On the Future of Protestantism

Ah, the busy life of a pastor. I’ve only now (by Internet standards, eons after the event) finished viewing the “Future of Protestantism” discussion held at Biola University on April 30. The participants, as all will know who followed the significant hype leading up to the event and who are still viewing the stream of postgame analysis, were Dr. Peter Leithart of the Trinity House Institute, Dr. Fred Sanders of Biola University, and Dr. Carl Trueman of Westminster Seminary; the conversation was moderated by Peter Escalante of the Davenant Trust.

Just two quick thoughts, mostly for my own benefit (taking notes while things are still fresh in my mind):

First, while I realize the discussion was perhaps geared in a different, more open-ended direction, I thought it would have benefited from a more clearly defined set of questions. The grist for the interaction was Dr. Leithart’s November 2013 First Things article, “The End of Protestantism” and his opening remarks at the event itself; but this left such a breadth of subject matter that by the end it had become clear that the participants were to some extent talking past each other.

Second, a specific issue that I wish could have been more clearly identified is the distinction between the being and the wellbeing of a Christian church. Dr. Leithart, it seemed to me, was predominantly interested in what qualifies a church to be regarded as a Christian church. He wanted to talk about the boundaries, the circumference of the people of God.

Dr. Trueman championed the issue of the wellbeing of the church, expressing grave reservations not about the brotherhood of the Roman and Orthodox communions but about their faithfulness, about their spiritual health and the health of those who live under their pastoral care. He wanted to talk not about the circumference but about the center of the Christian church, the gospel, and the relative fidelity of various communions to that gospel.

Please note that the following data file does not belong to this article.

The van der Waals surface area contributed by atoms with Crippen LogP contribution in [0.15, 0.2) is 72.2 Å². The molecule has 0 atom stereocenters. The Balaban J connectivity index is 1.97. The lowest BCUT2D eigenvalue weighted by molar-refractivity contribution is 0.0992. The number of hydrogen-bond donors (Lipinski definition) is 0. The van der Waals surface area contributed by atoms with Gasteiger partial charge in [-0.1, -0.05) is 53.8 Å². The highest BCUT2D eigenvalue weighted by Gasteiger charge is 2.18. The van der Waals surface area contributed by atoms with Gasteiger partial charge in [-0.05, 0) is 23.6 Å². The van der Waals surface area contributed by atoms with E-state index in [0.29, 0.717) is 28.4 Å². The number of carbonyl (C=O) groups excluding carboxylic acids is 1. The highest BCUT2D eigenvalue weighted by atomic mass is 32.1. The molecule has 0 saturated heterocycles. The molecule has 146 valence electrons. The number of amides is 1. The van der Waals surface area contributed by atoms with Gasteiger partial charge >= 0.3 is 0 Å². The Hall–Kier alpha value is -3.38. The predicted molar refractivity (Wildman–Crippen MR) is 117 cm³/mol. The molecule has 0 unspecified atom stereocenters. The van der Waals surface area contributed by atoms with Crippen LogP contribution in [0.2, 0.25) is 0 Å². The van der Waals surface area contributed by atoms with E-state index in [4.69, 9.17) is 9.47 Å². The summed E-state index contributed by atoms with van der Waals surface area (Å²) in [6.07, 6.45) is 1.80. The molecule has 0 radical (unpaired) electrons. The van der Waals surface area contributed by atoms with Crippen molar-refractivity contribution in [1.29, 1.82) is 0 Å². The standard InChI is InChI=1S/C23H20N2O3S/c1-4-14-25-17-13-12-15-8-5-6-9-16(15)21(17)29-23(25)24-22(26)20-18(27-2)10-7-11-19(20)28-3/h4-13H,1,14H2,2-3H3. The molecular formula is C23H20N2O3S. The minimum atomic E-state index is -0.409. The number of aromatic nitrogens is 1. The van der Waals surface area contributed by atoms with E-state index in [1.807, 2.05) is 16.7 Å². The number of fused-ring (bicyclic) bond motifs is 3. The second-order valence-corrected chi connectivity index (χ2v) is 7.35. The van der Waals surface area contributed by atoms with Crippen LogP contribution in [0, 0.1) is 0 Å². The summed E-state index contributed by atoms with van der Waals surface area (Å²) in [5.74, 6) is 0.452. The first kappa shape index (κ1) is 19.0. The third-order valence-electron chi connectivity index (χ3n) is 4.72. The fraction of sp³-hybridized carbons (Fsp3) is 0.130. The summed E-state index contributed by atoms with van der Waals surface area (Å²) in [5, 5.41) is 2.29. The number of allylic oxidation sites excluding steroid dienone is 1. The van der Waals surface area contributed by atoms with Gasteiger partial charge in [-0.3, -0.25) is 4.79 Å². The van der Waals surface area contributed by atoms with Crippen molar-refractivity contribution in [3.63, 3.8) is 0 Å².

Understandably, then, when it came to talking about theology, Leithart looked primarily to the early ecumenical creeds. These, in his view, establish the doctrinal boundaries of the church. Trueman was concerned that this “relativizes” the subsequent theological developments of the Reformation, placing doctrines such as sola fide and assurance in a “different order” than the early doctrines of the Trinity and the Incarnation. Leithart’s rejoinder was to ask if the Reformational doctrines are to become tests of brotherhood; in his mind, this would lead to the “Protestant tribalism” he deplores. This, I think, showed the difficulty in the whole debate: the parties really were talking about different things. The issue of what makes a Christian church is different from the issue of what makes a healthy Christian church. We may not need the doctrines of the Reformation to identify the boundaries of the Christian church (that is a matter for ongoing debate), but I for one would want to argue that these doctrines are enormously important for the health of the church (esse, bene esse, and all that).

Anyway, I hope the discussion continues to the profit of all; it has certainly given me a lot to think and pray about so far.

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